I was shocked, I tell you, shocked, to discover that it’s been over four years since we last attended an Upfront Comedy gig at the Royal and Derngate. These shows are simply great fun – two acts before the interval and another two after, all hosted by DJ and ex-Dipsy Teletubby John Simmit. John got us all relaxed and in the mood for a good night out, but it was clear he wasn’t going to put up with any Will Smith/Chris Rock nonsense from the audience. He’s from Handsworth and you don’t do that kind of thing with someone from Handsworth without deeply regretting it afterwards. He also shared his recent discovery about why white guys dance the way they do and why black guys do it their way, and – choreographically at least – how ne’er the twain shall meet!
Our first act, and someone we’ve seen many times and always enjoy, was Javier Jarquin, a Kiwi with Latin American/Chinese parentage, so there’s a conundrum if the Home Office want to send him home. Full of energy and attack, he has some truly fascinating material about the difference between it and that, and Mrs Chrisparkle particularly enjoyed his observations about how men just walk around the house pointlessly because, apparently, I do that (It isn’t pointless when I do it, just saying.) He always strikes up a great rapport with the audience and he got the show off to a terrific start.
Next up was that expert wise Brummie, Shazia Mirza, offering her wry observations on women’s position in society and the media, which included picking on good-hearted Chris in the front row, whom she named Bob, as representative of all elderly white men (he’s only 63) and why, basically, he has to be eradicated. She takes no prisoners with her tough talking satire, but brings you along with her argument in a way that makes you see subjects differently. To do that, and to be funny at the same time, is an absolute gift. However, when she was recounting a story about being on a Celebrity survival show with Bear Grylls, a rather extraordinary thing happened. I’m not sure why – a carelessly expressed phrase, or a mistimed facial expression, but she said or did something that absolutely killed the energy in the room. She worked really hard to get it back – but never quite made it. One of those strange things that sometimes happens with live comedy, even with experienced and fantastic comics like Ms Mirza.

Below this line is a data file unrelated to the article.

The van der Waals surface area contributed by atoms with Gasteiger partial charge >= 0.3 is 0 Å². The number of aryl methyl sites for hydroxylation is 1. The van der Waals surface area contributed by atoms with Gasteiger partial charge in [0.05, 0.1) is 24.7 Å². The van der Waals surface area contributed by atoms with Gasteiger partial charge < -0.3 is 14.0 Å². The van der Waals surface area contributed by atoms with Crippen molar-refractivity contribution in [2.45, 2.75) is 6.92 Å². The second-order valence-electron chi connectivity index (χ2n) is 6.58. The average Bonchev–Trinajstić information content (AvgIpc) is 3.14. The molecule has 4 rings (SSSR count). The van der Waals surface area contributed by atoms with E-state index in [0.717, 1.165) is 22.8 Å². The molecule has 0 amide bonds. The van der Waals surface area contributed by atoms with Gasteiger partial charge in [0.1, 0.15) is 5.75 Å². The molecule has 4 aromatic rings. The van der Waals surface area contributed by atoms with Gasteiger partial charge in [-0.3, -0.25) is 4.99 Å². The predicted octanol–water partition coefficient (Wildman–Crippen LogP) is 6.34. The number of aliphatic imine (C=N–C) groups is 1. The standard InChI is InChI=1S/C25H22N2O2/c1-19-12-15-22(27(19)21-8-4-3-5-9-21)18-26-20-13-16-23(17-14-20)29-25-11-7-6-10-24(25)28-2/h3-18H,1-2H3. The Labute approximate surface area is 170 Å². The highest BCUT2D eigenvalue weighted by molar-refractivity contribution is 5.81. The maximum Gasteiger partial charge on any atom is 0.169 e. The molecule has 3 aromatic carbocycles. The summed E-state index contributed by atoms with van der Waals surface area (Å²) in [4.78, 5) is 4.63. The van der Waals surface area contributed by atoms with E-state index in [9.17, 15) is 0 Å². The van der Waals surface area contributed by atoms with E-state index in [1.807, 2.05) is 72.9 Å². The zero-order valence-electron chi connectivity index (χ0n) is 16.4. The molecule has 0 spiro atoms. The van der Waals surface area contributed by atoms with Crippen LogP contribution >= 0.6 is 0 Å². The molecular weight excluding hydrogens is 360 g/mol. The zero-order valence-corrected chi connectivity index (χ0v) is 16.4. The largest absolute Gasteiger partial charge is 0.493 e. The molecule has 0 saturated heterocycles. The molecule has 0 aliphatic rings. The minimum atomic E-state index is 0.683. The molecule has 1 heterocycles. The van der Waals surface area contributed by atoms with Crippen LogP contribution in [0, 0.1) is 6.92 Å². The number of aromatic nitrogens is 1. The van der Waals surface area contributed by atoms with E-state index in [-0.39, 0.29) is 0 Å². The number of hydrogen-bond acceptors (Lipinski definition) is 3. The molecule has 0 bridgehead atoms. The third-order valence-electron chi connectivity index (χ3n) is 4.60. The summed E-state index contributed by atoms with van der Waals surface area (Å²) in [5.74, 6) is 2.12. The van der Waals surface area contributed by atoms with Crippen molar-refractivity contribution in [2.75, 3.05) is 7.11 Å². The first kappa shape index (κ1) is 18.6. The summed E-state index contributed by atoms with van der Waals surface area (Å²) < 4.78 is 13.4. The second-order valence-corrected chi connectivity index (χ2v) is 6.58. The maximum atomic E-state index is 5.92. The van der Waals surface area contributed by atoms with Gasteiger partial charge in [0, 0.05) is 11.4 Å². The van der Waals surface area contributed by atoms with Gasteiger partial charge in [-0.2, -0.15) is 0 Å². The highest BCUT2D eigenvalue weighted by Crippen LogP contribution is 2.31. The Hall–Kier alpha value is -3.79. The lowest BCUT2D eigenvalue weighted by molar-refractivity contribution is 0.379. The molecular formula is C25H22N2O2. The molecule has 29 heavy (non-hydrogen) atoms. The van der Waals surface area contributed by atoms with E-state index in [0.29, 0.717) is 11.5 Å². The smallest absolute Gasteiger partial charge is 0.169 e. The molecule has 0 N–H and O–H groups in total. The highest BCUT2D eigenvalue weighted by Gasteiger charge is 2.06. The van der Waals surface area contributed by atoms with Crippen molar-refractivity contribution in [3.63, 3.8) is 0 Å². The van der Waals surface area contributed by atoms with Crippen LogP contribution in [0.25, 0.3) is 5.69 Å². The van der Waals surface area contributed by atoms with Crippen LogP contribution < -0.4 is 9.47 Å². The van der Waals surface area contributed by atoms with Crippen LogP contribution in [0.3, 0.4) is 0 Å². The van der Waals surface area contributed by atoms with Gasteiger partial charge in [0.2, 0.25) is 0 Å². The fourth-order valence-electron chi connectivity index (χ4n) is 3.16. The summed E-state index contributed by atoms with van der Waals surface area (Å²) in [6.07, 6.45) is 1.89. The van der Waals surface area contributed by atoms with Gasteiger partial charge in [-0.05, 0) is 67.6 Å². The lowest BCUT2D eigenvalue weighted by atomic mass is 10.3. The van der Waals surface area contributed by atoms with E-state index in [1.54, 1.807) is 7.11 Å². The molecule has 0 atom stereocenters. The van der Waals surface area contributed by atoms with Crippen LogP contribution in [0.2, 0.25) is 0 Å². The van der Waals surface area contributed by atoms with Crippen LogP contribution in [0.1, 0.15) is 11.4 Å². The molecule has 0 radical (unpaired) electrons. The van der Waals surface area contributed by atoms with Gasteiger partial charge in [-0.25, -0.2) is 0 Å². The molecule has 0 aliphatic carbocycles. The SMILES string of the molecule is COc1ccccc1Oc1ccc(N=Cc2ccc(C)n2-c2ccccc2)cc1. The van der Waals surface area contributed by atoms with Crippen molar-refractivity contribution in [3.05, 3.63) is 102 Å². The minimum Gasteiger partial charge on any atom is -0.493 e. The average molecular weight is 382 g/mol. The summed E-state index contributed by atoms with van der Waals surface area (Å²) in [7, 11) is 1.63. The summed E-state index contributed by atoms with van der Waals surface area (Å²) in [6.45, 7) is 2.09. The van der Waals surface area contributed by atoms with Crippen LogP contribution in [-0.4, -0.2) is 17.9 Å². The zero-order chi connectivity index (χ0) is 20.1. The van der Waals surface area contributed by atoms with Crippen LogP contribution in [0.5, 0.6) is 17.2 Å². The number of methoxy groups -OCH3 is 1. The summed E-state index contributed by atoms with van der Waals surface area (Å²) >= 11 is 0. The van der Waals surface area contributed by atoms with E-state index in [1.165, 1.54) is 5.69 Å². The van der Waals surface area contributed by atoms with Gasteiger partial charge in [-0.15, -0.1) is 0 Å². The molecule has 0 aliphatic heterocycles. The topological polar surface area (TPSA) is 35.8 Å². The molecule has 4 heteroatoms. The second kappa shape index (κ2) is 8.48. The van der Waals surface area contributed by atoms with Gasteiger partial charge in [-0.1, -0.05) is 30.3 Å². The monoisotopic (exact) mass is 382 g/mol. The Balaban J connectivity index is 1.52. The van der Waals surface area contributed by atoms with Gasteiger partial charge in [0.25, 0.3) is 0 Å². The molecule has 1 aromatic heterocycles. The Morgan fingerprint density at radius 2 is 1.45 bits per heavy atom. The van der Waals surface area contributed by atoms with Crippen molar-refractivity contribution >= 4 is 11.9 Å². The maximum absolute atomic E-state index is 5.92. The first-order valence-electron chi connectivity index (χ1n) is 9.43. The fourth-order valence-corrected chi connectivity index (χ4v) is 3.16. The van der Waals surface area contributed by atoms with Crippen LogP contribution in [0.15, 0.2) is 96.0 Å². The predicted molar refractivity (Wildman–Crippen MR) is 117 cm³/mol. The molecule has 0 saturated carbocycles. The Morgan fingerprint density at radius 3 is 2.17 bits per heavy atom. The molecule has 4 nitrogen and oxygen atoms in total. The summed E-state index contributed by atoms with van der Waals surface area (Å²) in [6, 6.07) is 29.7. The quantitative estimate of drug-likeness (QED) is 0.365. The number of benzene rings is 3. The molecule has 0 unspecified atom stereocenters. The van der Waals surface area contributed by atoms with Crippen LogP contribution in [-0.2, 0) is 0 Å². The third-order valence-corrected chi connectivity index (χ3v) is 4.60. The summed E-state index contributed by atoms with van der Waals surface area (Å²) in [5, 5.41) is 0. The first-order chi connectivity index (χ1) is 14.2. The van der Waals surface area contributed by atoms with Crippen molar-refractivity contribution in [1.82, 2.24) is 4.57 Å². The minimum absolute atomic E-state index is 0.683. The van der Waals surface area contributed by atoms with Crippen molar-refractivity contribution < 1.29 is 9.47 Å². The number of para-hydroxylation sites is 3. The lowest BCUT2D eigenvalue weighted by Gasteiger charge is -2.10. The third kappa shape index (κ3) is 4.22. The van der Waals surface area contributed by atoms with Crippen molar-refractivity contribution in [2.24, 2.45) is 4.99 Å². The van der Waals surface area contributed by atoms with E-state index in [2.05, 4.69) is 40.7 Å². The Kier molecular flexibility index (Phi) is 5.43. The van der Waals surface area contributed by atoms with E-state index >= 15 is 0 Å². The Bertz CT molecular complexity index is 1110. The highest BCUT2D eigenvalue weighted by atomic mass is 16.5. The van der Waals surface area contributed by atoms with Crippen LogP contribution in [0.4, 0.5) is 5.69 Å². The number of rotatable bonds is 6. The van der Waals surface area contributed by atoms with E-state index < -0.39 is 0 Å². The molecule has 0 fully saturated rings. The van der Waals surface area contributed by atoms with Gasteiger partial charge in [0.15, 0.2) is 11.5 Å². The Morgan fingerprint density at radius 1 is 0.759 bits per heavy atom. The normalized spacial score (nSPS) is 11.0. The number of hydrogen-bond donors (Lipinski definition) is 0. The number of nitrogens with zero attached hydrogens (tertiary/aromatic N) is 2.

After the interval, our next act was someone new to us, Ms Mo’Real, or, as her parents think of her, Muriel. She complains about the wasters that share her flat and don’t contribute to the rent and bills – and there’s a great punchline to that setup. She looks twenty years younger than she is, and uses that to some great comedic effect too. Her very warm and kindly stage presence helps her killer lines to hit home very effectively. And Mrs C loved her sparkly socks. A very enjoyable act whom we’d love to see again.
Headlining the evening was Internet sensation (is that still an appropriate description?) Aurie Styla, whose personality bursts off the stage with enormous energy and fun. No longer content to live in a tiny London flat he’s moved to the Bedfordshire countryside where he has several rooms in a big house and a whole new rustic lifestyle that he’s coming to terms with. Fabulous interaction with the audience, his infectious humour fills the theatre with pure joy. A brilliant way to end the evening.
There’s promise of another Upfront Comedy offering in October – I shall keep a watch on the schedules!